5 Lessons Radio can learn from Blockbuster

Blockbuster once defined the video business.  Now in bankruptcy, it has shuttered thousands of stores and fired thousands of employees.

Flash back 25 years, and Blockbuster was revolutionary.  All the videos most folks wanted – and all in one place and easy to rent. Blockbuster quickly became THE way to experience movies at home.  It became the established way.

The analogy to radio is obvious.  The established way to consume content – check.  Purveyor of the hits most people want most of the time – check. Conveniently located and part of your daily habit – check.  Local to your community – check.  A vast network of outlets nationwide – check.  Thousands of employees and managers all clinging to the status quo – check.

And like radio, Blockbuster drifted into a business model that calcified over the years.  With tremendous scale and tremendous profitability comes a sense that you can do no wrong – that your way is the way, come Hell or high water.  With scale and profitability comes a sluggishness to respond to change and competitive threats.

Competitor Netflix was once a flea on Blockbuster’s butt.  After all, they were the upstart – a virtual company mailing DVD’s to people at home and later, laughably, actually streaming content online.  Let’s see, an industry confronted by a competitor streaming content online…where have I heard that before?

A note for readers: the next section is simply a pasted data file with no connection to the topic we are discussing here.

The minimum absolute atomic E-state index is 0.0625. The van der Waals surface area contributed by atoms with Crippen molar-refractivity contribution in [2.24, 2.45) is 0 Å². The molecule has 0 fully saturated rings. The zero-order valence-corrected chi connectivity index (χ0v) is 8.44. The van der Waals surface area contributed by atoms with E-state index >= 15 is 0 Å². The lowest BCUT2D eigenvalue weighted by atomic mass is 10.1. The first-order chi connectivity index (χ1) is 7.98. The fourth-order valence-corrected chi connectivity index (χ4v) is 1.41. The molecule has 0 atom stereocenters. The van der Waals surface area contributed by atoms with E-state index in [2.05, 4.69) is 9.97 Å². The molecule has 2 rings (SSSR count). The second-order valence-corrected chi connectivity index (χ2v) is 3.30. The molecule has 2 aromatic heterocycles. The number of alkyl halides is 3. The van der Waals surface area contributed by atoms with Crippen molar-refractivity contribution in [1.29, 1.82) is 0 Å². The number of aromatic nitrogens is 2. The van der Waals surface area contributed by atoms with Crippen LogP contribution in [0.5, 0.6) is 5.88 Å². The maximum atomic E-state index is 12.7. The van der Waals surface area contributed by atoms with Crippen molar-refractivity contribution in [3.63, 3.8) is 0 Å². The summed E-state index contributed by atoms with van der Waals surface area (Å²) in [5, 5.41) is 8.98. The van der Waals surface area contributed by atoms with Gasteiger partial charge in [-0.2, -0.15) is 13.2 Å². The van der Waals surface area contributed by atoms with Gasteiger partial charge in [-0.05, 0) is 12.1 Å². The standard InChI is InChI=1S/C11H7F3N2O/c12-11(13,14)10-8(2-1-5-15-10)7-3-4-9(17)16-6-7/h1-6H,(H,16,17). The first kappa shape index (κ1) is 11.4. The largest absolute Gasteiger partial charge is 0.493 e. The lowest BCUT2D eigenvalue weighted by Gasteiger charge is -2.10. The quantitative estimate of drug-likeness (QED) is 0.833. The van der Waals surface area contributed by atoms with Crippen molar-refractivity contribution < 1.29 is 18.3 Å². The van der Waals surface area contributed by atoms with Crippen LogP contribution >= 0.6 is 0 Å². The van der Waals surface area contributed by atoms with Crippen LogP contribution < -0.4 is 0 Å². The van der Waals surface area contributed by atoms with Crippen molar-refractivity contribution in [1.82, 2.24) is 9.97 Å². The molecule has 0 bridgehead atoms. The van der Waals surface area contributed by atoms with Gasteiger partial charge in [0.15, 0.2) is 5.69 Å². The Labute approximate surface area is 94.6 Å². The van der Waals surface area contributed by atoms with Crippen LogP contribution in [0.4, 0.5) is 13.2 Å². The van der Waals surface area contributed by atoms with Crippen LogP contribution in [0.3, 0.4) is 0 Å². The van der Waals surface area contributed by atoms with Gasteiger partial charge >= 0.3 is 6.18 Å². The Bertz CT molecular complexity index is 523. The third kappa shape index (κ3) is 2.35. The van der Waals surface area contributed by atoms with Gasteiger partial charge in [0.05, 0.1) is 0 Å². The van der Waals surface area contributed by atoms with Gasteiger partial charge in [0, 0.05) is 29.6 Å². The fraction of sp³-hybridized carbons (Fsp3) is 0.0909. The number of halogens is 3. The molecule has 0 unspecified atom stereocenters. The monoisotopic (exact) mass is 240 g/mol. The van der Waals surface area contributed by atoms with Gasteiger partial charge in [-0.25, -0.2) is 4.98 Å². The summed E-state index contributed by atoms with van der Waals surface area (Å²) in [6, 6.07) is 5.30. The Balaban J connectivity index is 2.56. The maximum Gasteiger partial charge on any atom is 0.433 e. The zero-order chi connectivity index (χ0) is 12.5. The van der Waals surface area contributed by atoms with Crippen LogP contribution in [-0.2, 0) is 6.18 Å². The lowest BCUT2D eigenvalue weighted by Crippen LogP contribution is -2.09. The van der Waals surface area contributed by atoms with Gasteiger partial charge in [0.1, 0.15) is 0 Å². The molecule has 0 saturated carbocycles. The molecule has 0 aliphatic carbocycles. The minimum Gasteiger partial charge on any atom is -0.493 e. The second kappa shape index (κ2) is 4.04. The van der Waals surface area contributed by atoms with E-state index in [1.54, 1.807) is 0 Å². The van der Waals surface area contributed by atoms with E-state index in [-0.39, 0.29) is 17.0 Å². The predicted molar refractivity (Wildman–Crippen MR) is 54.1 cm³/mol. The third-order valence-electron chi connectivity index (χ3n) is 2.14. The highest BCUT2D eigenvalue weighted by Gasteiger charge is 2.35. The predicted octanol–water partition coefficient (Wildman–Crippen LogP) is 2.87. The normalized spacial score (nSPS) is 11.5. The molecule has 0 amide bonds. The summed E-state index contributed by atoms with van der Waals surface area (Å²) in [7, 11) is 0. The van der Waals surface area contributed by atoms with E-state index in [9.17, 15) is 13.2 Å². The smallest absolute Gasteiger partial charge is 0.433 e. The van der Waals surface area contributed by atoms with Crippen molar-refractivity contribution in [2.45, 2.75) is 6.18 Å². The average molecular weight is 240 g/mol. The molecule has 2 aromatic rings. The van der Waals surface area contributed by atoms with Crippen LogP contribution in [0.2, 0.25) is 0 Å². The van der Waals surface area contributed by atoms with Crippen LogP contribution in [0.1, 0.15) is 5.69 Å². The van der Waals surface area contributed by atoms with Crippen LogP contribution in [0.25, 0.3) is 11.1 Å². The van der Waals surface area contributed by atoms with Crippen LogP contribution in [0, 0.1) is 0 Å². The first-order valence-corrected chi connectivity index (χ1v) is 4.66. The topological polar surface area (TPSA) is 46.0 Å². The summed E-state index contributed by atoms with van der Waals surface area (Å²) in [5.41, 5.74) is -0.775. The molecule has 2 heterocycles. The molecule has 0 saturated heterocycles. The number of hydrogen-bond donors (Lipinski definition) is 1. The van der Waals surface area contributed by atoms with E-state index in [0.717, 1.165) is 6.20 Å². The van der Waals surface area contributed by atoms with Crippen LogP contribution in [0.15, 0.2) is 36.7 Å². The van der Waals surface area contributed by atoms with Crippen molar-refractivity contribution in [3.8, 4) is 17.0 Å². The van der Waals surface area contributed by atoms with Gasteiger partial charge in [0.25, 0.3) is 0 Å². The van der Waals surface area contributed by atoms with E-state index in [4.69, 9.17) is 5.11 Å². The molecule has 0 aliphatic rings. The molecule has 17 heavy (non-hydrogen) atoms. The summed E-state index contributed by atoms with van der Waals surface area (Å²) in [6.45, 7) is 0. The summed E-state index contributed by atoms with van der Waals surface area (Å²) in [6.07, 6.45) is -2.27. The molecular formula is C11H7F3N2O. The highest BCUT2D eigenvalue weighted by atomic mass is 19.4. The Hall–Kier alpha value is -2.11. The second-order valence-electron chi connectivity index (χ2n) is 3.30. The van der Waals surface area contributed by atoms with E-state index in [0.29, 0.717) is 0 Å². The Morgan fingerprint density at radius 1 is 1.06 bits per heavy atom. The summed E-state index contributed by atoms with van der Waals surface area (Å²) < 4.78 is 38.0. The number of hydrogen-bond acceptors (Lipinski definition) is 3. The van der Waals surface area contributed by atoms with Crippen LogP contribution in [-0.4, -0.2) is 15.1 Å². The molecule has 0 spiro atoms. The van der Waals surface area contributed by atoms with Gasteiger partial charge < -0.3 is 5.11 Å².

Now Netflix’s profits are up 25% in the past year.  They continue to ramp up deals with the Hollywood content-makers and are likely to offer a streaming-only option soon.  Today, Netflix streaming accounts for 20% of prime-time Internet traffic.

Meanwhile there’s another competitor that brings the best of the Blockbuster experience to a corner near you with even greater convenience and an even lower price:  Redbox.  In the second quarter alone, the “DVD services” revenue of Redbox’s parent corporation were up 44%.

Blockbuster could have responded to all this; indeed it eventually did in efforts that are generally viewed as “too little and too late.”

So back to radio, the established way to consume content featuring the hits most people want most of the time, conveniently located and part of your daily habit, local to your community, with a vast network of outlets and thousands of employees and managers working with a calcified business model.

What are five things radio learn from Blockbuster?

1.  Pay attention to the way habits change

People didn’t wake up one day and start ordering DVD’s online or streaming them direct to their TV’s and mobile devices.  It happened gradually over a decade.  But the habits were changing decisively, and Blockbuster generally ignored them until it was too late.

Like Blockbuster, radio broadcasters proclaim the dominance of their reach and give primarily lip service to the changing behaviors of the listening audience.  When 75 million Americans are registered to use Pandora, you can assume that behaviors are changing and the wind is no longer at your back, radio.  Like Blockbuster, radio’s investments are too little.

One hopes they will not be too late.

2.  Don’t buy your competitor until you invest in your future.